By David Ludden
David Ludden presents a accomplished ancient framework for the knowledge of local range of agrarian South Asia. Adopting a long term view, he treats South Asia no longer as a unmarried civilization territory, yet as a patchwork of agrarian areas, with their very own social, cultural and political histories. He lines those histories from medieval occasions to the current. As a comparative synthesis of the literature on agrarian regimes in South Asia, this can be a priceless source for college kids of agrarian and nearby background, in addition to comparative global heritage.
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Extra info for The New Cambridge History of India: An Agrarian History of South Asia
Think about water. It de®nes farm environments of South Asia more than any other physical element. Nature distributes water but does not determine its agricultural geography. Water moving in the sky, on the ground, and under the ground creates the timing and location of aridity and humidity. Farms control water. Farming in South Asia means putting elements in place that will make the most of water when it arrives. Water never stops moving and changing form: it percolates, evaporates, falls, runs, freezes, and melts.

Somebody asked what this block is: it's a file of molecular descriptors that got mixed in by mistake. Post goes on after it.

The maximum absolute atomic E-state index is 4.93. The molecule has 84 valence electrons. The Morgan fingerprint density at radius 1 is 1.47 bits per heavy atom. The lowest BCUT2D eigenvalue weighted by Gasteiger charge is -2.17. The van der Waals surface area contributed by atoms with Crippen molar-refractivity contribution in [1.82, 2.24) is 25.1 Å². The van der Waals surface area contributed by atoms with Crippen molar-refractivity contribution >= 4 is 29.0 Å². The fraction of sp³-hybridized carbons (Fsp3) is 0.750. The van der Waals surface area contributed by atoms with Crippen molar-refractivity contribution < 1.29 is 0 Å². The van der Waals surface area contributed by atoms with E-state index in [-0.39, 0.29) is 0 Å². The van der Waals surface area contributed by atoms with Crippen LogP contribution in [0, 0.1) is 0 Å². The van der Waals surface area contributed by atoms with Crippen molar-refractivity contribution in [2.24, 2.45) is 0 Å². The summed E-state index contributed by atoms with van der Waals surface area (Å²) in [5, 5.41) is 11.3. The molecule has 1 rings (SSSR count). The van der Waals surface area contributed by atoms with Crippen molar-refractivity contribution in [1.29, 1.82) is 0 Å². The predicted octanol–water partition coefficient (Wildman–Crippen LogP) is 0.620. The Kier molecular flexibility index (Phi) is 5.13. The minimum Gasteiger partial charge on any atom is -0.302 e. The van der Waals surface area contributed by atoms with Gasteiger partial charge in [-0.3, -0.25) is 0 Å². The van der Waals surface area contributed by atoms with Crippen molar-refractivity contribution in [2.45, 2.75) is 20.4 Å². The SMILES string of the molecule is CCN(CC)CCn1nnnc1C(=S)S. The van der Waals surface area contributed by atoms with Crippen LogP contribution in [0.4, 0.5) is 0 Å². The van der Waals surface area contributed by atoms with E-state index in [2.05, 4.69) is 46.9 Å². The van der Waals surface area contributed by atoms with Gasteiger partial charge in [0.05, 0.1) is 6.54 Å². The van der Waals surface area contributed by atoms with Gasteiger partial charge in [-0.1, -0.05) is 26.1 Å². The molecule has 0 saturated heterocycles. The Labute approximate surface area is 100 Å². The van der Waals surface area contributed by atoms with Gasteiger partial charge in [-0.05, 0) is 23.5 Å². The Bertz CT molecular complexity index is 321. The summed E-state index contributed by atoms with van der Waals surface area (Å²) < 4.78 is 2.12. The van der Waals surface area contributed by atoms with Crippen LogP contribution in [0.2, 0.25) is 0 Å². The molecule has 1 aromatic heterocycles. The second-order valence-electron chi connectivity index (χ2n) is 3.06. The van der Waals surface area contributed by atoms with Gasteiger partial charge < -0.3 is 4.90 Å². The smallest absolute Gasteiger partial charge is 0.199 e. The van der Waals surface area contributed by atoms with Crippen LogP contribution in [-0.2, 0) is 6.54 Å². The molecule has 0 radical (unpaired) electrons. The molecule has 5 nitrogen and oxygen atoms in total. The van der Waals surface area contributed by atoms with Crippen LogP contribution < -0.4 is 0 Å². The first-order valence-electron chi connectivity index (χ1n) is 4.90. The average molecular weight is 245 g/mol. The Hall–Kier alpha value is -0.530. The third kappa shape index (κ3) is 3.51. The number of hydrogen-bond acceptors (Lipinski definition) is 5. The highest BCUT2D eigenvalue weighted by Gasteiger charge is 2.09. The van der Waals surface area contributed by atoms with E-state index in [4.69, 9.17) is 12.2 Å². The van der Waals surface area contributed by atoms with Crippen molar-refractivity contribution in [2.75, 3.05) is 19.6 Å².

Expertise and experience are crucially important and highly valued. The accumulated wisdom of farmers, patriarchs, astrologers, almanacs, scientists, old sayings, magicians, holy men, textbooks, extension of®cers, radio, and TV pundits all come into play. Prediction and calculation continue each day based on the rains that come and the level of water in rivers, streams, and reservoirs, for it is not only the total amount of rain that will determine the harvest but also the timing of rain and water supply as they affect each type of seed and soil on each bit of ground.
Seeds and seed breeding represent technology for controlling the local effects of water mingled with nurturing elements in the soil. Farmers seek seeds that yield more with less water, grow faster to make the most of scarce water supplies, or, like the primeval arid-zone crop (pearl millet) produce something with almost no rain. The green revolution is based on seeds that can be made to yield much more than older varieties with additional inputs of water and fertiliser; it is an old strategy that is being bent toward increasing productivity with the assumption of higher inputs of moisture and plant nutrition.